KING: And the INS says what? It's the father, and he's the -- he has domain?

COFFEY: The father, and that's it. Forget whether or not the father can really control what happens to a child in Cuba. Does anybody think with Castro's nightly tirades about this boy that he's going to let 6-year-old Elian go back and tell others throughout Cuba, this child who's a preoccupied focus of Castro, that the Americans are good people or that his mother's dying wish that he come to a land of freedom was something of value? Castro will never allow the child to come back and say that. And he's already said he's going to put him in a hospital and start brainwashing.

That is something that with a child who is already traumatized that obviously could cause long-term, if not permanent, damage.

KING: Do you have any kind of hearings -- by the way, we have invited the attorney Gonzalez's father to appear. We understand he is on the way to accompany Elian's father back to the United States if he chooses to come. We'll get that report from Lucia.

But first, Kendall, do we have a date for any kind of a hearing anywhere?

COFFEY: Well, the INS, if they continue to refuse to look at the issues of the well-being of the child and the psychological issues of the child, we can't make them do that. There is a state court proceeding. And by the way, that is how for every other child on our soil issues of well-being and custody are determined, in the family courts, precisely because the INS has really no expertise or agency competence in dealing with well-being of children.

If the INS is not willing in some fashion to address the issues of what is best for the child, then we will proceed to the pending state court action. And by the father's lawyers, who are obviously very able Washington counsel, to represent the father's interests. That's the kind of hearing that should have happened a long time ago.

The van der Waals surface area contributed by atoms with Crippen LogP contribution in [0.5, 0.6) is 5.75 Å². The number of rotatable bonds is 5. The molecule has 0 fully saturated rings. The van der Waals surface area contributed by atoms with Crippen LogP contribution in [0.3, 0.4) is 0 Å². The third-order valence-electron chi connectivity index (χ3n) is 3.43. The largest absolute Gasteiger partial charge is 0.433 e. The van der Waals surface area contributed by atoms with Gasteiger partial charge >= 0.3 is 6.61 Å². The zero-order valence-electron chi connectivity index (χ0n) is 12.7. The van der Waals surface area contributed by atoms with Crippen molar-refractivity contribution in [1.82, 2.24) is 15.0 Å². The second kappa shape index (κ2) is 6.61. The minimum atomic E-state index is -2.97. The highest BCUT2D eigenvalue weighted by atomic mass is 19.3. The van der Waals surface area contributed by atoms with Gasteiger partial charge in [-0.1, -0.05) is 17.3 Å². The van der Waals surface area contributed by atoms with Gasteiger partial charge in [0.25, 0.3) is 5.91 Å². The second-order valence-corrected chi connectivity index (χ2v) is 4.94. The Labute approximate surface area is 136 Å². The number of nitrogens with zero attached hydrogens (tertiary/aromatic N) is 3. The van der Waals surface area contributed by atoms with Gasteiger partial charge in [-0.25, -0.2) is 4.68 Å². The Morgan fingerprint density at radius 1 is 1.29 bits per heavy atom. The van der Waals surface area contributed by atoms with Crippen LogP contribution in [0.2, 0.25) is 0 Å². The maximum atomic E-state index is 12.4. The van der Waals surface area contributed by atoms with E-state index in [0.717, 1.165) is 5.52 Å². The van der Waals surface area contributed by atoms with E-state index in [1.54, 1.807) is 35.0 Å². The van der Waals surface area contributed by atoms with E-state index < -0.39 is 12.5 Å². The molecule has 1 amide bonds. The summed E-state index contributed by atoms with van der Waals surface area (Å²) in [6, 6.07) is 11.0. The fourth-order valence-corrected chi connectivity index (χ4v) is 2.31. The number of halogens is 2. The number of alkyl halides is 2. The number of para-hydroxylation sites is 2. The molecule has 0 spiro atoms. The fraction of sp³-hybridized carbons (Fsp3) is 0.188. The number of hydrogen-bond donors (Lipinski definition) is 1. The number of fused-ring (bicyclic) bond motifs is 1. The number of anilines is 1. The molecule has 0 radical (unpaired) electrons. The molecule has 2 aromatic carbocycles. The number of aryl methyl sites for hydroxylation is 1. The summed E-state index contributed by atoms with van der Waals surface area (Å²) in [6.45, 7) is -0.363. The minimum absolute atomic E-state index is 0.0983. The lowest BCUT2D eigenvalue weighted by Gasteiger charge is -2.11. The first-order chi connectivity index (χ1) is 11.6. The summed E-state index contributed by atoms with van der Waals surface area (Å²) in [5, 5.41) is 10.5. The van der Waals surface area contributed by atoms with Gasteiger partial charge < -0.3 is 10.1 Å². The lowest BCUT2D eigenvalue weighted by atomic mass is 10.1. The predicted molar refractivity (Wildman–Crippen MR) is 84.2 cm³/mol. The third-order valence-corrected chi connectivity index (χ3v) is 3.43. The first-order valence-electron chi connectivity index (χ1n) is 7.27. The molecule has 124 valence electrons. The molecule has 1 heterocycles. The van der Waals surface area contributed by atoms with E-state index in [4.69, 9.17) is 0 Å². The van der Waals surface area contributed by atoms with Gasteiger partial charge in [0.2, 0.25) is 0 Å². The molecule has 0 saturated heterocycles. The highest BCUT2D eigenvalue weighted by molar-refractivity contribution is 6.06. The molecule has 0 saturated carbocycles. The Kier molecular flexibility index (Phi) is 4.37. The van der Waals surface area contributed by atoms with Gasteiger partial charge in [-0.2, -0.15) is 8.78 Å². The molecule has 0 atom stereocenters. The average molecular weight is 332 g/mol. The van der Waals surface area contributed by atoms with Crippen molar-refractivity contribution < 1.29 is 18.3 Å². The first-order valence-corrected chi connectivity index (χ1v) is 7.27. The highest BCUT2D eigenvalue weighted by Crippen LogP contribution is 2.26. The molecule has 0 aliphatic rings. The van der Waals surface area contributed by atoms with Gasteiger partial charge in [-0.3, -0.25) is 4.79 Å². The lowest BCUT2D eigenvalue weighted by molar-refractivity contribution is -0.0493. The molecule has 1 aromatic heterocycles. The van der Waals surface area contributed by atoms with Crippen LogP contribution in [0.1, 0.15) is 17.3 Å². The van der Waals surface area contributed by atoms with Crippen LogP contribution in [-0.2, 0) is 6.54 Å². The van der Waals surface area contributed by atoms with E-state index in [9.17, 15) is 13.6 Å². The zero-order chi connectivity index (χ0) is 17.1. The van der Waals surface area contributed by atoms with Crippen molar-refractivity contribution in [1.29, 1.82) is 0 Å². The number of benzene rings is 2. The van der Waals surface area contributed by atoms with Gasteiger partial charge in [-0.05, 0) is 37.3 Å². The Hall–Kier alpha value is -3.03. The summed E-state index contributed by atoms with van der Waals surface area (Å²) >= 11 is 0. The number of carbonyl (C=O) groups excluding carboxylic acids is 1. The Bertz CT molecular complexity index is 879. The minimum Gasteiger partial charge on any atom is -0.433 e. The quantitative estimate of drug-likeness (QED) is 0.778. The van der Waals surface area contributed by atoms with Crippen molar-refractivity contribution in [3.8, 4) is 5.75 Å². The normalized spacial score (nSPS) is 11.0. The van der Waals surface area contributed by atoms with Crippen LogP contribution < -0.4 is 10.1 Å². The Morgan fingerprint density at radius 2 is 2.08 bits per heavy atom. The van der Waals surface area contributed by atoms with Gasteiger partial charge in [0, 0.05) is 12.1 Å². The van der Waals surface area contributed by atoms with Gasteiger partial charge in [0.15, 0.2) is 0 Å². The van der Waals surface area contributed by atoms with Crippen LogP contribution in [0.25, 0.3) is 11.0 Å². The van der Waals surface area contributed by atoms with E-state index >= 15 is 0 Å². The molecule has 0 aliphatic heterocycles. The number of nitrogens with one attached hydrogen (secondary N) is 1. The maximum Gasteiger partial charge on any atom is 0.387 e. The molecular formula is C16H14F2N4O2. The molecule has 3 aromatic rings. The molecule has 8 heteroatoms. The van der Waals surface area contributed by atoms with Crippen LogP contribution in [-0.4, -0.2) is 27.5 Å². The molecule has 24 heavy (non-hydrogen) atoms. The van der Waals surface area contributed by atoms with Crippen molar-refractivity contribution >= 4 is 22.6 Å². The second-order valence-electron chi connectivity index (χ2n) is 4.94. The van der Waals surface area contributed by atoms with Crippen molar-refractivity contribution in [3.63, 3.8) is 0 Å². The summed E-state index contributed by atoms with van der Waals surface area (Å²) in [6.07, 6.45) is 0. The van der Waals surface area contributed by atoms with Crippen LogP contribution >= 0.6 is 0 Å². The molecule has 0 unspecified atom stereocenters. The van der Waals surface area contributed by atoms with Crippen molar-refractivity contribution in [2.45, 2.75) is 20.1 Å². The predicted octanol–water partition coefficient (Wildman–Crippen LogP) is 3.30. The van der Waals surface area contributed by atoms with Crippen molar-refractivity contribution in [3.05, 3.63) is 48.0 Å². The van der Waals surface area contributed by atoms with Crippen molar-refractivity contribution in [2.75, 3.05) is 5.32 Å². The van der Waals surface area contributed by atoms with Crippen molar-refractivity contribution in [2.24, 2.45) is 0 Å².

Lucia Newman, CNN Havana bureau chief in Havana, do you get -- has the attorney arrived yet, do you know?

LUCIA NEWMAN, CNN CORRESPONDENT: Good evening, Larry. No, he has not. He's expected here in roughly three hours, Larry. And I'd like to -- I'd like to clarify something. I'd like to ask Mr. Coffey where he heard that President Fidel Castro was planning to put Elian in a hospital and brainwash him. I have been covering this story on a daily basis for months and months now. And what I can tell you is that the Cuban government and President Castro personally have said repeatedly when, if and when Elian Gonzalez returns to this country, they will not submit him to the type of publicity, to the type of public scrutiny that he has right now, that they will take him out of the limelight, away from the cameras, and try to return him to as normal a life as possible, after, of course, he has had the attention of psychiatrists and psychologists, Larry.

KING: Kendall.

COFFEY: Well, we don't doubt that they're going to have state psychiatrists get ahold of this boy, and that's exactly what we're trying to avoid. And as far as thinking that the U.S. can ever make good on promises Castro has given, after 41 years they haven't been able to enforce any promise that he's ever given this country. Why do they think they can do that now, especially with a little boy that, frankly, Castro is obsessed with?

KING: Lucia, do you think -- is the father going to the United -- what's the latest on that?

NEWMAN: That is a big, big question at this moment, Larry. In the first place, Cuban authorities and the father, through the Cuban government, have insisted on one sticking point, and that is that the United States grant visas to a far larger delegation than what has been permitted up until now.